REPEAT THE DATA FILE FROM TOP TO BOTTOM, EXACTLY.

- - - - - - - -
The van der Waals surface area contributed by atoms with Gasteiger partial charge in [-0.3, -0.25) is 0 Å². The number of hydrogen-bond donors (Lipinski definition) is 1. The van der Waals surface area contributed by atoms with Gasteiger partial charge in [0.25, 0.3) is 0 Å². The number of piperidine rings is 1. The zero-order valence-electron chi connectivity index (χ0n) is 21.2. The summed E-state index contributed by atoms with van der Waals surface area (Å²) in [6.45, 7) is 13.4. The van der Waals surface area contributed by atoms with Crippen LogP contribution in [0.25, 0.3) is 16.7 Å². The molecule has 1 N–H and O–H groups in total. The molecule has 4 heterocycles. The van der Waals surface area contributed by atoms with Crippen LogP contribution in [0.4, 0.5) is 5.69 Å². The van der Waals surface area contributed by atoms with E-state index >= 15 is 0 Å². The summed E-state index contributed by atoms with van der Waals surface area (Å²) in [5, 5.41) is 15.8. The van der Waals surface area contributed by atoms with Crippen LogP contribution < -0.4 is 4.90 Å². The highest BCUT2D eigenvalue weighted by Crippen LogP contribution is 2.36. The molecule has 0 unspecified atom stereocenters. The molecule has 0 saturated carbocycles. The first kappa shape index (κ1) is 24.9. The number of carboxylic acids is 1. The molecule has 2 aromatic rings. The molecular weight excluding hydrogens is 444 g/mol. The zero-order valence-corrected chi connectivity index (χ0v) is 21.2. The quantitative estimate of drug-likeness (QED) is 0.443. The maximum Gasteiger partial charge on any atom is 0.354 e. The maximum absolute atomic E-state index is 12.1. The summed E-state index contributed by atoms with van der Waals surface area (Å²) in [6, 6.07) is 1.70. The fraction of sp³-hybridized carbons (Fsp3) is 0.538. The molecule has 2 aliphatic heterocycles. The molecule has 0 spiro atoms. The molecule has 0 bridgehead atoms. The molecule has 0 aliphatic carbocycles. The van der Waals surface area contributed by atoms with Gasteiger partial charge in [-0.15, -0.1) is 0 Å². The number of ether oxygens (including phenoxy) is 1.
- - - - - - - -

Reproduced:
The van der Waals surface area contributed by atoms with Gasteiger partial charge in [-0.3, -0.25) is 0 Å². The number of hydrogen-bond donors (Lipinski definition) is 1. The van der Waals surface area contributed by atoms with Gasteiger partial charge in [0.25, 0.3) is 0 Å². The number of piperidine rings is 1. The zero-order valence-electron chi connectivity index (χ0n) is 21.2. The summed E-state index contributed by atoms with van der Waals surface area (Å²) in [6.45, 7) is 13.4. The van der Waals surface area contributed by atoms with Crippen LogP contribution in [0.25, 0.3) is 16.7 Å². The molecule has 1 N–H and O–H groups in total. The molecule has 4 heterocycles. The van der Waals surface area contributed by atoms with Crippen LogP contribution in [0.4, 0.5) is 5.69 Å². The van der Waals surface area contributed by atoms with E-state index >= 15 is 0 Å². The summed E-state index contributed by atoms with van der Waals surface area (Å²) in [5, 5.41) is 15.8. The van der Waals surface area contributed by atoms with Crippen LogP contribution < -0.4 is 4.90 Å². The highest BCUT2D eigenvalue weighted by Crippen LogP contribution is 2.36. The molecule has 0 unspecified atom stereocenters. The molecule has 0 saturated carbocycles. The first kappa shape index (κ1) is 24.9. The number of carboxylic acids is 1. The molecule has 2 aromatic rings. The molecular weight excluding hydrogens is 444 g/mol. The zero-order valence-corrected chi connectivity index (χ0v) is 21.2. The quantitative estimate of drug-likeness (QED) is 0.443. The maximum Gasteiger partial charge on any atom is 0.354 e. The maximum absolute atomic E-state index is 12.1. The summed E-state index contributed by atoms with van der Waals surface area (Å²) in [6, 6.07) is 1.70. The fraction of sp³-hybridized carbons (Fsp3) is 0.538. The molecule has 2 aliphatic heterocycles. The molecule has 0 spiro atoms. The molecule has 0 bridgehead atoms. The molecule has 0 aliphatic carbocycles. The van der Waals surface area contributed by atoms with Gasteiger partial charge in [-0.15, -0.1) is 0 Å². The number of ether oxygens (including phenoxy) is 1.